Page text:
YOLO model comparison YOLOv7 vs YOLOv8 – Source


Deep Learning Object Detection Use Cases and Applications

The use cases involving object detection are very diverse; there are almost unlimited ways to make computers see like humans to automate manual tasks or create new, AI-powered products and services. It has been implemented in computer vision programs used for a range of applications, from sports production to productivity analytics. To find an extensive list of recent computer vision applications, I recommend you check out our article about the most popular computer vision applications today.


Real-time object detection in smart cities for pedestrian detection
Example of object detection in AI video analytics for people detection in dangerous areas using CCTV cameras

Today, deep learning object recognition is the core of most vision-based AI software and programs. Object detection plays an important role in scene understanding, which is popular in security, construction, transportation, medical, and military use cases.

Object Detection in Retail

Strategically placed people counting systems throughout multiple retail stores are used to gather information about how customers spend their time and customer footfall. AI-based customer analysis to detect and track customers with cameras helps to gain an understanding of customer interaction and customer experience, optimize the store layout, and make operations more efficient. A popular use case is the detection of queues to reduce waiting time in retail stores.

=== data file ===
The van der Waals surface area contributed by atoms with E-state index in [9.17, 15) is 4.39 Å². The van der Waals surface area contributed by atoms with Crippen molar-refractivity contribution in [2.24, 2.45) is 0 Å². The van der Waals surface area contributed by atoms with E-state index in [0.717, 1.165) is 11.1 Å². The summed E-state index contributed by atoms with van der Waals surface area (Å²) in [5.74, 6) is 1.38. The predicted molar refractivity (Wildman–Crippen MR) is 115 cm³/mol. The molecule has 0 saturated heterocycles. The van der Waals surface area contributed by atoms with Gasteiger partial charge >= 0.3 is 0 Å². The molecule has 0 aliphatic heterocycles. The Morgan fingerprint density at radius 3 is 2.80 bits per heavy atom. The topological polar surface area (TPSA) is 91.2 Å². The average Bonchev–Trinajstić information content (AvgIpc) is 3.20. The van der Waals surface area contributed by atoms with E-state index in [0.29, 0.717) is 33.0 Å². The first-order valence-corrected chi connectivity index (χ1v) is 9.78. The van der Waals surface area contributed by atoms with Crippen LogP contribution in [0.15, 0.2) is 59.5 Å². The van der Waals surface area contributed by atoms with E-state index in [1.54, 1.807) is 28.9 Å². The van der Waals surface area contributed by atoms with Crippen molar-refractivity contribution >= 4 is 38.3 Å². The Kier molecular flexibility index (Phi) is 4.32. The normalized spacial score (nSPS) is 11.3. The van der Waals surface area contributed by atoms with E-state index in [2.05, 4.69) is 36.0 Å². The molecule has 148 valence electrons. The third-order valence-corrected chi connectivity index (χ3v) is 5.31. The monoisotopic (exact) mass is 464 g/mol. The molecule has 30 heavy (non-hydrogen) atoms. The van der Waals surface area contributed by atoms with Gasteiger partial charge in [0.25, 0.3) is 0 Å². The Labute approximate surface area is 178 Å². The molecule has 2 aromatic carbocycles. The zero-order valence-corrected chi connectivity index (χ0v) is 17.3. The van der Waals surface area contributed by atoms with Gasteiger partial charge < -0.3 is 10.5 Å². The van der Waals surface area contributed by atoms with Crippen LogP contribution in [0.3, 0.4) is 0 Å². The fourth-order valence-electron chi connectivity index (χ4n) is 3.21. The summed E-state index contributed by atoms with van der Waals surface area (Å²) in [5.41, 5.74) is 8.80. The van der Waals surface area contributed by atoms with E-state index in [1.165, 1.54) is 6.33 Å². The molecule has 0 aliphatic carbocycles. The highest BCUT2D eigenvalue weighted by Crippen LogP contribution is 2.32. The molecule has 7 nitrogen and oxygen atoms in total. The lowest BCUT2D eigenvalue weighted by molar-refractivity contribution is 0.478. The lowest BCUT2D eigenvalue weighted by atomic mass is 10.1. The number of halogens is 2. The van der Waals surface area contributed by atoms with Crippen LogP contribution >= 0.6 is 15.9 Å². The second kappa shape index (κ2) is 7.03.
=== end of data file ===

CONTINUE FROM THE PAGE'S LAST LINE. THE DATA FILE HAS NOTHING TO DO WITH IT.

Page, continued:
Autonomous Driving

Self-driving cars depend on object detection to recognize pedestrians, traffic signs, other vehicles, and more. For example, Tesla’s Autopilot AI heavily utilizes object detection to perceive environmental and surrounding threats, such as oncoming vehicles or obstacles.

Animal Detection in Agriculture

Object detection is used in agriculture for tasks such as counting, animal monitoring, and evaluation of the quality of agricultural products. Damaged produce can be detected while it is in processing using machine learning algorithms.

People Detection in Security